You’ll Never See a Movie Called ‘Him’

Every Man Needs One

Every Man Needs One

I know it’s cranky to have an opinion on a film I haven’t seen, but I have a fundamental problem with ‘Her’. Not the film– maybe it’s wonderful– but the concept.

Heartwarming family dramas like Lars and the Real Girl just don’t tempt me to the cinema.

I grew up watching the 1957 series ‘I Love Lucy’ and winced when Lucy cried like a baby, played dumb, got punished like a backwards child. The real Lucille Ball was smart, innovative and ruthless. She sneaked an interracial marriage past the censors. I like her much better than the shucking and jiving Lucy she played on TV.

In 1964, Julie Newmar starred in My Living Doll. Newmar, who was way bodacious and later played Catwoman, got the role of a blank slate waiting for a man to tell her what to do.

I got hooked on pulp science fiction, and it was still a very male game. Ursula Le Guin had to sign her stories U.K.Le Guin so she could get published. Lester del Rey’s 1938 story
Helen O’Loy
was typical of the golden age take on relationships. Man builds robot, man falls in love with robot, robot has nothing to live for when man dies so she pulls the plug.

Since the myth Pygmalion, men have been building new and improved women.

I just read David Mitchell’s science fiction novel, Cloud Atlas, and watched the DVD. One of the characters, Sonmi 451 is a ‘fabricant’, manufactured to serve in a fast-food restaurant, naive to the outside world. Though the actress Doona Bae makes Sonmi very affecting and sympathetic in the film, there’s a change of perspective in that medium. In the book Sonmi’s story is told in the first person–you see her world through her eyes and think her thoughts. You become her. In the film you’re on the outside watching a woman in peril at the mercy of real men.

I can’t think of a movie where a woman creates her perfect man and teaches him everything there is to know about the world. I don’t think it’s a particularly female fantasy.

In the paperback young adult novel, The Silver Metal Lover by Tanith Lee, a lonely teenage girl falls in love with a perfect cyborg man. But Silver is not a naive plaything. He’s kind of a combination of Google, GPS, bodyguard and psychologist.

In the novel He, She and It by Marge Piercy, the cyborg, Yod is created to be a weapon and fulfills his destiny in a suicide bombing. He’s not someone you can make a playmate of.

There is definitely a gender thing here. Maybe women spend more time answering questions like, ‘why is the sky blue? why can’t I feed the dog peanut butter? where did I leave my keys?’–it’s all too real. I’m not a gender studies major, just a regular woman who thinks that there’s a lot of this going around and something ain’t right here.

In related news, this woman put the world’s worst dating profile on Craigslist and still got a ton of messages from guys. I think the combination of attractive picture and deranged answers to the questions gave the impression of an impaired woman who could be easily persuaded. Kind of the blank slate fantasy?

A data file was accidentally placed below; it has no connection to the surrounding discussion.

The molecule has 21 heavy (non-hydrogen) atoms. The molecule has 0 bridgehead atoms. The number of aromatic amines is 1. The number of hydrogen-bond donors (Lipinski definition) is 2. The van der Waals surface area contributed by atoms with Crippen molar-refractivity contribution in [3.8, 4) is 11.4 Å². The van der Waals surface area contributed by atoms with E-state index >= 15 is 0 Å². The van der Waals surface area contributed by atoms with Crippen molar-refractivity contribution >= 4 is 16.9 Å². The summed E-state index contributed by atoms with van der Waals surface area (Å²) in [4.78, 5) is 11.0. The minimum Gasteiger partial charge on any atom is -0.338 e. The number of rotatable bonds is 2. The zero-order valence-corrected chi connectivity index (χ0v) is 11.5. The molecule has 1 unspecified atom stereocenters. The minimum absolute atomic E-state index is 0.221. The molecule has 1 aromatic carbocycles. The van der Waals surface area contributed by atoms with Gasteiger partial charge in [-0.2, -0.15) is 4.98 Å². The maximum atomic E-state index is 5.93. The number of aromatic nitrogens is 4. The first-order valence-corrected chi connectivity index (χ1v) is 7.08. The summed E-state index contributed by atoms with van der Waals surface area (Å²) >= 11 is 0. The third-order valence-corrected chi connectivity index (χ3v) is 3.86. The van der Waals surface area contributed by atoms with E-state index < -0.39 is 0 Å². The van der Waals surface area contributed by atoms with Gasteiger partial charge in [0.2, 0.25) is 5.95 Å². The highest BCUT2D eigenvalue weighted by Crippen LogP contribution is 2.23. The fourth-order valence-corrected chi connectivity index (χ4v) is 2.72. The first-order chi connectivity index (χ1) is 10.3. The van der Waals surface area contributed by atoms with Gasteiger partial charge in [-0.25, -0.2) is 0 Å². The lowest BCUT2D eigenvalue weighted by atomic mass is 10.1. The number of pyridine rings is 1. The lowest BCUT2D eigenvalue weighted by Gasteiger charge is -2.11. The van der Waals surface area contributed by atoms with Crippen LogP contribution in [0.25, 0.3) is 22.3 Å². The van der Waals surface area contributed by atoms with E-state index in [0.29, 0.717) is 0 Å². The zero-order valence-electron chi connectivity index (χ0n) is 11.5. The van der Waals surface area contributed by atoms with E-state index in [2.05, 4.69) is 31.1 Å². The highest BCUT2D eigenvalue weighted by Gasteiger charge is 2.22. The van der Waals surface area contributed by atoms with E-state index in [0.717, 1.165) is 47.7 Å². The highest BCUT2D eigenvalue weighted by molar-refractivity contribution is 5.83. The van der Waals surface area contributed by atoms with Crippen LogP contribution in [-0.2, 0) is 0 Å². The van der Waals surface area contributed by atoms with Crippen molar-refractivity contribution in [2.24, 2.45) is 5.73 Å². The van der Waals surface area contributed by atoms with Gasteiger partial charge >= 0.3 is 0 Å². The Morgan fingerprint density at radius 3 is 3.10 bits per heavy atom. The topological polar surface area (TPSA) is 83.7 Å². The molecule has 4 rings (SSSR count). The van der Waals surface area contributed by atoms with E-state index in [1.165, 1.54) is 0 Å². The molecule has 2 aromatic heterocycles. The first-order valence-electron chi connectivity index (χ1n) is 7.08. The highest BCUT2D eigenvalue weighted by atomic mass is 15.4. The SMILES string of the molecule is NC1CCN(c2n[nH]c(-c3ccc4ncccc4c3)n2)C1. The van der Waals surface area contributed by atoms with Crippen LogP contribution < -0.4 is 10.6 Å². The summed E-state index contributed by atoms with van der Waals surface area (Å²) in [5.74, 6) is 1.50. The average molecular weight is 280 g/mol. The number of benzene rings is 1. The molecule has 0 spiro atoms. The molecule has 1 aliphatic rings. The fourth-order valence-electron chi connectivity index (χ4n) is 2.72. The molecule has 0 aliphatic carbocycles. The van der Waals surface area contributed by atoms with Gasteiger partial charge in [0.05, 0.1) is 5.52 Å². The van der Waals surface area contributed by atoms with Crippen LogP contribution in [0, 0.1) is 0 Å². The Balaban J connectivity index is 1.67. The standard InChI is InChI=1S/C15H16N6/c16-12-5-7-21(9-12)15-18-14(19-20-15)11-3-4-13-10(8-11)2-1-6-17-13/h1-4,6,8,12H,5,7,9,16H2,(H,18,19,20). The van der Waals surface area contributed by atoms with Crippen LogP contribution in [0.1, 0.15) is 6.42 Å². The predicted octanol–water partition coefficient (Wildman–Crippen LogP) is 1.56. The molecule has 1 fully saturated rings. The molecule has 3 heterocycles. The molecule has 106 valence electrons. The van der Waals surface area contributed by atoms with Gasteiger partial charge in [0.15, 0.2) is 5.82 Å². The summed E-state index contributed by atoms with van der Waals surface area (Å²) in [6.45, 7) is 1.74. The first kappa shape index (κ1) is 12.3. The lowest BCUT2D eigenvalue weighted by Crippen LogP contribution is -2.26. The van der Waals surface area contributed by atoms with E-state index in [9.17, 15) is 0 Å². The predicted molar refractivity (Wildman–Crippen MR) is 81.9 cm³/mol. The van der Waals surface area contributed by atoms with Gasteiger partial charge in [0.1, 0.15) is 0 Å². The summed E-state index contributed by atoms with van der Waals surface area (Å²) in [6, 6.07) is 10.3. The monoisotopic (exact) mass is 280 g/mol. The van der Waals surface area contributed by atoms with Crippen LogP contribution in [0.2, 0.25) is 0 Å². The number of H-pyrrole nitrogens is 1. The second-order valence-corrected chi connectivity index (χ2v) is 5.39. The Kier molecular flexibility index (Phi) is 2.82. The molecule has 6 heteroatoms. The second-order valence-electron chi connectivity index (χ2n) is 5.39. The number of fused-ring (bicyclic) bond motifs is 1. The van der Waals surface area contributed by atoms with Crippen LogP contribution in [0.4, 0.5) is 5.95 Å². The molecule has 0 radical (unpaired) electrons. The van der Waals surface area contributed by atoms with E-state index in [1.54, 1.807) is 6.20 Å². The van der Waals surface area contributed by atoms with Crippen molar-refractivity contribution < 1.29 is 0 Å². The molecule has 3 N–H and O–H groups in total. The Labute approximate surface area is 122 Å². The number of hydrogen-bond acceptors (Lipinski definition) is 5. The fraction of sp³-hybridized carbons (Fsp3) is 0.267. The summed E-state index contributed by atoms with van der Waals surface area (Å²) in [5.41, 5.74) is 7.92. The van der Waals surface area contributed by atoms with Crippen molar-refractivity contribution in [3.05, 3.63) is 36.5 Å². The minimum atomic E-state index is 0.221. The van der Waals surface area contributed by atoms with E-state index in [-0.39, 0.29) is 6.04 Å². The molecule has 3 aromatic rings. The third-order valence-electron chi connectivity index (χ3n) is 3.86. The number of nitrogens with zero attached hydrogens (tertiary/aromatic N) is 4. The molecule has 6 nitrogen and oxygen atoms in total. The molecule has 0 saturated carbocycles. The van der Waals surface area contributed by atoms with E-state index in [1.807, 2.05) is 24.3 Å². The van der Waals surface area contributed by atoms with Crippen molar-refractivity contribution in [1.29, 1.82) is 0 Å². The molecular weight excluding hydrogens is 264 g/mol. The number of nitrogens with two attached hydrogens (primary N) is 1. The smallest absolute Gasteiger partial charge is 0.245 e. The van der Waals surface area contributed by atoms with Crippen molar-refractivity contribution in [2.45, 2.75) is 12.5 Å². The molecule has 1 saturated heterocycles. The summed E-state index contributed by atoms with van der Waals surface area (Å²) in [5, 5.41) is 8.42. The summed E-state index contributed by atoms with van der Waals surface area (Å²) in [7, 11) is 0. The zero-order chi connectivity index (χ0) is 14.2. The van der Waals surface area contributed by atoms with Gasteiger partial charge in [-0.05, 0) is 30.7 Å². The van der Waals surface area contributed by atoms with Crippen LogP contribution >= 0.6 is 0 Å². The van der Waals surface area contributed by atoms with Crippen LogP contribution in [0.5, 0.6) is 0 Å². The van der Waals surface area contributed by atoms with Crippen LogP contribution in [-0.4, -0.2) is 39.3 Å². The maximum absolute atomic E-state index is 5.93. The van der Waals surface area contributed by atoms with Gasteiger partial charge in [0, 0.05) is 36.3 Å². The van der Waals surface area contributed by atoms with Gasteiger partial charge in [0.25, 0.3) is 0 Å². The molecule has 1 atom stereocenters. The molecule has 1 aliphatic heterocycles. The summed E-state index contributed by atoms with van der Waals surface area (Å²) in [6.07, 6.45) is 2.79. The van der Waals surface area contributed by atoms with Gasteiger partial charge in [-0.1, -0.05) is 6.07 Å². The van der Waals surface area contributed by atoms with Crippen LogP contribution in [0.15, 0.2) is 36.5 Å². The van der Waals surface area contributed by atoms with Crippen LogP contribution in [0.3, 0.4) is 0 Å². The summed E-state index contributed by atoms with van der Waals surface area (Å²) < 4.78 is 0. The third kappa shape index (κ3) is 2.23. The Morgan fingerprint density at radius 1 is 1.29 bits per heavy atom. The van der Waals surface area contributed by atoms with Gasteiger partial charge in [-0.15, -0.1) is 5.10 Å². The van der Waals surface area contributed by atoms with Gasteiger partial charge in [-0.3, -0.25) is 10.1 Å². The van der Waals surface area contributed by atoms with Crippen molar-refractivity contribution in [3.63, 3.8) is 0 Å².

Image from Sitcoms Online

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7 Responses to You’ll Never See a Movie Called ‘Him’

  1. ToneHead says:

    Whoa, gotta completely disagree with your characterization of Lucille Ball’s Lucy character. Lucille Ball was a great genius, and the Lucy character brilliantly lampoons gender stereotypes of the time. You have to remember it was made in the 1950s, not in our time. Calling Lucille Ball’s brilliant comedic acting “shucking and jiving” is so wrong that I stopped reading right there and jumped to the comment box. That said, it’s not something I’d want to watch much of now, as 60 year old comedy always looks dated.

    The whole point of the Lucy character is her incompetence at fitting into female gender stereotypes of the time (e.g. the poorly applied lipstick that intentionally verges into clown makeup territory). The character is the opposite side of the coin of Lucille Ball’s defiance of gender stereotypes in real life. Lucy was attempting to fit into gender stereotypes, poorly, whereas Lucille Ball refused to be limited in that way. But given the gender stereotypes of the time, she could not have played a character like her real self, which is the tragedy. She failed in her 1930s movie career as a romantic lead actor because audiences found her deeply intimidating. (I find what snippets of those performances I’ve seen to be utterly compelling, but it’s no longer 1935.) But I can’t think of a highly popular artist of that time whose work more brilliantly lampooned 1950s gender roles.

    • Ninjanurse says:

      Thank you for your thoughtful and well-informed comment. I never thought of it that way. Lucille Ball was a very smart woman, maybe too subtle for me to get when I watched her back then.

  2. Joe B. says:

    I think it would actually be really interesting to see a well written story in which a woman tries to create her ideal man. I am almost certain it would explore far different territory than the reverse trope. The trick i to come up with a way to make it believable, because (as you say) I don’t think it’s a prevalent female fantasy.
    Maybe the only way it would work is if the ability to “create” the ideal man was not something that the female character pursued, but sort of fell into by accident as the male lead in HER seems to do. It still might not come across as truthful but I’d be interested to explore the differing expectations men and women have in relationships

  3. Melissa says:

    “I can’t think of a movie where a woman creates her perfect man and teaches him everything there is to know about the world. I don’t think it’s a particularly female fantasy.” In fact there was one:

  4. Max Nanasy says:

    What about the Dresden Dolls song “Coin-Operated Boy”?

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